There could be violent collisions in planetary systems: Astronomers have reported direct signs of a massive planetary collision in a distant star system, study shows. This event is reflected in a flash in the infrared range, which may have been caused by the hot collision between two ice giants. Then the glow was followed by a distinct blackening of starlight. As astronomers explain, this effect is due to the resulting debris cloud, which is now orbiting the star along with the fusion product.
Collision processes have shaped the formation stories of planetary systems from the beginning: they begin with the increasing clumping of matter into disks of dust around young stars. The union of the larger pieces eventually gives rise to celestial bodies of planetary proportions. But things could also go on after that: collisions of large celestial bodies supposedly played an important role in the formation of the planets and their star clusters. This also applies to our solar system and our home planet: proto-Earth is thought to have once collided with a Mars-sized body, creating this situation.
Exciting radiation fluctuations on the horizon
Evidence of such events has also been found in some distant planetary systems. In the current case, it is an observation of direct signs of such a planetary collision. The focus is on the Sun-like star system ASASSN-21qj, which is estimated to be about 300 million years old. This was observed for the first time in 2021: telescope observations as part of the ASASSN project recorded the fading of the star in the visible wavelength range. In order to investigate the unusual effect in more detail, an international team of astronomers has now evaluated more observational data for the star, which also includes the time before darkness.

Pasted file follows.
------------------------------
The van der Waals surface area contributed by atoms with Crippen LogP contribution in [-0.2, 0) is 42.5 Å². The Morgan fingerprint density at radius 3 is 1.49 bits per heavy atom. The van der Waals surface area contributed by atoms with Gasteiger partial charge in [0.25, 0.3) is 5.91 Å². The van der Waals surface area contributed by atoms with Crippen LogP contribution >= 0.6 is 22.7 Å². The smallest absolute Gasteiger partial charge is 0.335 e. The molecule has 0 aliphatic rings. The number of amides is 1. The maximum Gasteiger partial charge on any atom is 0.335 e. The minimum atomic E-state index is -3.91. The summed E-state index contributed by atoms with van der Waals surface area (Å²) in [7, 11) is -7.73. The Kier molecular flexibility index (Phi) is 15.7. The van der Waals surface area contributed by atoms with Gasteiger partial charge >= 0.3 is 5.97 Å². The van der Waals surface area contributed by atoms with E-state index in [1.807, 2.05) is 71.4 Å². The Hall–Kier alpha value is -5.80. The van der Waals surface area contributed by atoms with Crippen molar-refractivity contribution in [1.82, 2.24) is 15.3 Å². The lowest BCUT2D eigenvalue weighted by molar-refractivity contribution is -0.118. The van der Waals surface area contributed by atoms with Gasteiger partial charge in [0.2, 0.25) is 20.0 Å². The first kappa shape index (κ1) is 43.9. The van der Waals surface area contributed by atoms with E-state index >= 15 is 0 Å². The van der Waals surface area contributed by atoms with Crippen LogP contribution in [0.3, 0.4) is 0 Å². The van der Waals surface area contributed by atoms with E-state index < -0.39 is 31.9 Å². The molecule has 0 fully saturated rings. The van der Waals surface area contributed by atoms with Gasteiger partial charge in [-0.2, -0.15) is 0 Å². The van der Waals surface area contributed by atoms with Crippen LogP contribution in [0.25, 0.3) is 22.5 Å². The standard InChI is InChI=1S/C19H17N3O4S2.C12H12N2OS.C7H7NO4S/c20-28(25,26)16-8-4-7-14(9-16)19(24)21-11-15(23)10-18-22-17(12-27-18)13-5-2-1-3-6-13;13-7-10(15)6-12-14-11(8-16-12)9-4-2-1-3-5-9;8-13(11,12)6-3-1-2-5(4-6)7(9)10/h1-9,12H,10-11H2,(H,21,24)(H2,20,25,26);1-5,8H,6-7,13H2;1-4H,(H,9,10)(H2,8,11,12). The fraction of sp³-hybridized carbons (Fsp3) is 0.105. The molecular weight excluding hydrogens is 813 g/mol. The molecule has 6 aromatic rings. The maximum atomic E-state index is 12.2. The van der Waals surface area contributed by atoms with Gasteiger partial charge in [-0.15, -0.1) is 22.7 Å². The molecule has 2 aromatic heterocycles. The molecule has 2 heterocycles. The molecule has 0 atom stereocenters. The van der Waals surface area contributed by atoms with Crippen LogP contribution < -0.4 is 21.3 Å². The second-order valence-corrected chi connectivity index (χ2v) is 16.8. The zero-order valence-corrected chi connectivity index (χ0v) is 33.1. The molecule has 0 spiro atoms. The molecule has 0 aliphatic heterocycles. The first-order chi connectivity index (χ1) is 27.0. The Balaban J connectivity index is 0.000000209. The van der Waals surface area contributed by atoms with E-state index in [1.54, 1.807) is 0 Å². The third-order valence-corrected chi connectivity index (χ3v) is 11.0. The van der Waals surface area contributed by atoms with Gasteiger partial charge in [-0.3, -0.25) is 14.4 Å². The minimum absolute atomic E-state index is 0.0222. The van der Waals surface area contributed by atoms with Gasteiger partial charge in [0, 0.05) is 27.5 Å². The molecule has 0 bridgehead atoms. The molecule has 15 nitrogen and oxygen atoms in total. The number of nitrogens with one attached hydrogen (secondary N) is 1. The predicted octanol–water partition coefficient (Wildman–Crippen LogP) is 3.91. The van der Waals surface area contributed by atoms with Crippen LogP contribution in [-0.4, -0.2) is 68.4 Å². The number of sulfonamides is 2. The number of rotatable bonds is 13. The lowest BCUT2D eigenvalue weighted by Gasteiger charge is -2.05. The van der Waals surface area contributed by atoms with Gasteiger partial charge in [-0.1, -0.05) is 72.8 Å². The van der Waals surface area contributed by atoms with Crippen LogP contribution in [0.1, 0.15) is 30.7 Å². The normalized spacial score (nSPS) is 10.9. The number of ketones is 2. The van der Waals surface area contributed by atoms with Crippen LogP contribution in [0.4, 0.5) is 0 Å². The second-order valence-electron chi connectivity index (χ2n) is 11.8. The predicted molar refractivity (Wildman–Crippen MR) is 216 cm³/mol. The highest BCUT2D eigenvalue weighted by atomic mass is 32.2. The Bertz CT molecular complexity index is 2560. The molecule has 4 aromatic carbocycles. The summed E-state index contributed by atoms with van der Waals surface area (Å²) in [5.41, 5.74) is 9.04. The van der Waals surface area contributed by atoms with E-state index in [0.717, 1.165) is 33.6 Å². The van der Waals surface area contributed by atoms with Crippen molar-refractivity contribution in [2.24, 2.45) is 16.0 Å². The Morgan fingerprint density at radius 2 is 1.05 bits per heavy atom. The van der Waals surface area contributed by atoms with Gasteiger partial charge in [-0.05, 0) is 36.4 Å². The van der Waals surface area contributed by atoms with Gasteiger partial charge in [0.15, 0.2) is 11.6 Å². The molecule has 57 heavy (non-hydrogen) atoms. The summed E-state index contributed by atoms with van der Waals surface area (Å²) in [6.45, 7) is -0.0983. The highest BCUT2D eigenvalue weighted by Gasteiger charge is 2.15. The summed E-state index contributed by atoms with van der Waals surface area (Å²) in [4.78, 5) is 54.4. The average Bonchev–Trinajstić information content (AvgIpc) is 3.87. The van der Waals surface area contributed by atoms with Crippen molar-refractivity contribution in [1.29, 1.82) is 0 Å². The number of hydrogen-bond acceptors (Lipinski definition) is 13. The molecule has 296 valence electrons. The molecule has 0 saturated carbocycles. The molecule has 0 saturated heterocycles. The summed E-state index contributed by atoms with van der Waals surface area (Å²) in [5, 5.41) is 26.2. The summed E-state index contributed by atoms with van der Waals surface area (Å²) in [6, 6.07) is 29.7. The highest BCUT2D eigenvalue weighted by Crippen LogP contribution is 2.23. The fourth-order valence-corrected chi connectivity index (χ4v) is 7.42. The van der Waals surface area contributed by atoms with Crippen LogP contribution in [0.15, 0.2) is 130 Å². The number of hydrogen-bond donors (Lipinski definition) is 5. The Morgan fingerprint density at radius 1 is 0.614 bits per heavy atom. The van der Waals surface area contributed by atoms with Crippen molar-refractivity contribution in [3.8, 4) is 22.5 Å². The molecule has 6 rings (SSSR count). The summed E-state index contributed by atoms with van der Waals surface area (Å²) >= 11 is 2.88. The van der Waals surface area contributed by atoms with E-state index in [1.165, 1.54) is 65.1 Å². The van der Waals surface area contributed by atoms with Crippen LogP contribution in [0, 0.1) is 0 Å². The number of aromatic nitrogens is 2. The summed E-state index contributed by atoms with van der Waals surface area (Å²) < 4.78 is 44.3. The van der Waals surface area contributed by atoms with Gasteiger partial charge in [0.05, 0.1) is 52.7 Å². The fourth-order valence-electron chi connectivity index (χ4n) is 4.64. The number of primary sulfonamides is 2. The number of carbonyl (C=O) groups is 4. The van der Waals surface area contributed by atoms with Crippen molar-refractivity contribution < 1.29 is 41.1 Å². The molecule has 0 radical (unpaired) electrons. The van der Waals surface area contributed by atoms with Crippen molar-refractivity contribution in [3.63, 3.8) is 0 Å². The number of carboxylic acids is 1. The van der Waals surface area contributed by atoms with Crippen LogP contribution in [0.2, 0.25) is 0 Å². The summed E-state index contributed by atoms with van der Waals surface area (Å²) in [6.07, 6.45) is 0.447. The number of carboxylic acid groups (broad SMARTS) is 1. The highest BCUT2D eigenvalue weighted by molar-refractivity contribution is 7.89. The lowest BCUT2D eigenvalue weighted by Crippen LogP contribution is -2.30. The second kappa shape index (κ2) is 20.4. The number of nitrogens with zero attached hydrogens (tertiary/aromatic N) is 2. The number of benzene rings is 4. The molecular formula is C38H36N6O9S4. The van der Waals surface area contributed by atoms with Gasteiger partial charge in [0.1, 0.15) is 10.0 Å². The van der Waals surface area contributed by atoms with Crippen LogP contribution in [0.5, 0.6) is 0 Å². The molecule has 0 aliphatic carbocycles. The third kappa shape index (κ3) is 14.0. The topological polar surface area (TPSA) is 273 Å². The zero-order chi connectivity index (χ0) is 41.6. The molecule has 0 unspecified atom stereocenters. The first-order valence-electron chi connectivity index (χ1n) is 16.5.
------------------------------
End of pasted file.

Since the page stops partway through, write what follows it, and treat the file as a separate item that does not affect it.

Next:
As the team reported, there was already an unusual fluctuation in radiation in the ASASSN-21qj system three years before the star faded in visible light: telescopic images showed a doubling of brightness in the infrared wavelength range. This “glow” was clearly noticeable for about 1,000 days. The combination of the two events suggests that they were caused by a collision between two celestial bodies in orbit around ASASSN-21qj: the infrared radiation was due to the heat generated by the collision and the subsequent dimming of starlight was due to the passage of the resulting debris cloud. Since the dimming of visible light began about three years after the infrared glow, scientists say the orbital period of this material can be assumed to be at least that long.
Collision between two ice giants
To further explain the event, they then developed simulation models based on the collected data. As the team reported, the results showed that it was a collision of two planets with masses ranging from several to tens of Earth’s masses. “The results are particularly consistent with the collision of two icy giant exoplanets,” says co-first author Simon Locke from the University of Bristol. They collided with each other at a distance from the central star equivalent to two to 16 times the distance between the Earth and the Sun. The violent collision created a hot fusion cluster whose luminosity matches infrared observations. Astronomers explained that the orbital motion turned the resulting debris into a long cloud.
They now want to continue monitoring the exciting system using ground-based telescopes and NASA’s James Webb Space Telescope to investigate further developments. Because it could be interesting, confirms co-author Zoe Lenhardt from the University of Bristol: “Eventually, the mass of material could condense around the remains and form a chain of moons orbiting this new planet,” the astronomer said.
Source: University of Bristol Specialized article: Nature, doi: 10.1038/s41586-023-06573-9
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